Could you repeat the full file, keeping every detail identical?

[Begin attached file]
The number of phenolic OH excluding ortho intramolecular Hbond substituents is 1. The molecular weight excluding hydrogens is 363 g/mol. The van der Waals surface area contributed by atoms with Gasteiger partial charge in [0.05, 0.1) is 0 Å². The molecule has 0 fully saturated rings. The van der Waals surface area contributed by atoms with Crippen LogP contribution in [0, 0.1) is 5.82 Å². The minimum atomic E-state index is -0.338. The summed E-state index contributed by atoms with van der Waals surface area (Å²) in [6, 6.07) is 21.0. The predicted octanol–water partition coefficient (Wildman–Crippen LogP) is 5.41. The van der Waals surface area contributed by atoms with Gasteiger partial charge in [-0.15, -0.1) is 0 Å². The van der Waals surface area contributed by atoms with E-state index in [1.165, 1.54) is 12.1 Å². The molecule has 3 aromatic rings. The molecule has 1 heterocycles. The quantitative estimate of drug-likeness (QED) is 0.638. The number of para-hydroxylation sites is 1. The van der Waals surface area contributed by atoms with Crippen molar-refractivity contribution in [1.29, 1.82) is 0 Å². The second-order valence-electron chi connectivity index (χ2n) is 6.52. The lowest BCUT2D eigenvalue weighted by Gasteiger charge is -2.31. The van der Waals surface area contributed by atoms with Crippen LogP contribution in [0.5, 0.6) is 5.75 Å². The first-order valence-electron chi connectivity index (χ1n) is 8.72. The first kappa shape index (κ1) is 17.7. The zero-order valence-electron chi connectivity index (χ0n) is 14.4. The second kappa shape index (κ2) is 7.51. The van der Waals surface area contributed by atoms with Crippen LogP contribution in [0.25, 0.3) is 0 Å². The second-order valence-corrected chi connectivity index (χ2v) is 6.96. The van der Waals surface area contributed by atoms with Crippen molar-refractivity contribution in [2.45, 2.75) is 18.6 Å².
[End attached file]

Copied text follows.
The number of phenolic OH excluding ortho intramolecular Hbond substituents is 1. The molecular weight excluding hydrogens is 363 g/mol. The van der Waals surface area contributed by atoms with Gasteiger partial charge in [0.05, 0.1) is 0 Å². The molecule has 0 fully saturated rings. The van der Waals surface area contributed by atoms with Crippen LogP contribution in [0, 0.1) is 5.82 Å². The minimum atomic E-state index is -0.338. The summed E-state index contributed by atoms with van der Waals surface area (Å²) in [6, 6.07) is 21.0. The predicted octanol–water partition coefficient (Wildman–Crippen LogP) is 5.41. The van der Waals surface area contributed by atoms with Gasteiger partial charge in [-0.15, -0.1) is 0 Å². The van der Waals surface area contributed by atoms with E-state index in [1.165, 1.54) is 12.1 Å². The molecule has 3 aromatic rings. The molecule has 1 heterocycles. The quantitative estimate of drug-likeness (QED) is 0.638. The number of para-hydroxylation sites is 1. The van der Waals surface area contributed by atoms with Crippen molar-refractivity contribution in [1.29, 1.82) is 0 Å². The second-order valence-electron chi connectivity index (χ2n) is 6.52. The lowest BCUT2D eigenvalue weighted by Gasteiger charge is -2.31. The van der Waals surface area contributed by atoms with Crippen LogP contribution in [0.5, 0.6) is 5.75 Å². The first-order valence-electron chi connectivity index (χ1n) is 8.72. The first kappa shape index (κ1) is 17.7. The zero-order valence-electron chi connectivity index (χ0n) is 14.4. The second kappa shape index (κ2) is 7.51. The van der Waals surface area contributed by atoms with Crippen LogP contribution in [0.25, 0.3) is 0 Å². The second-order valence-corrected chi connectivity index (χ2v) is 6.96. The van der Waals surface area contributed by atoms with Crippen molar-refractivity contribution in [2.45, 2.75) is 18.6 Å².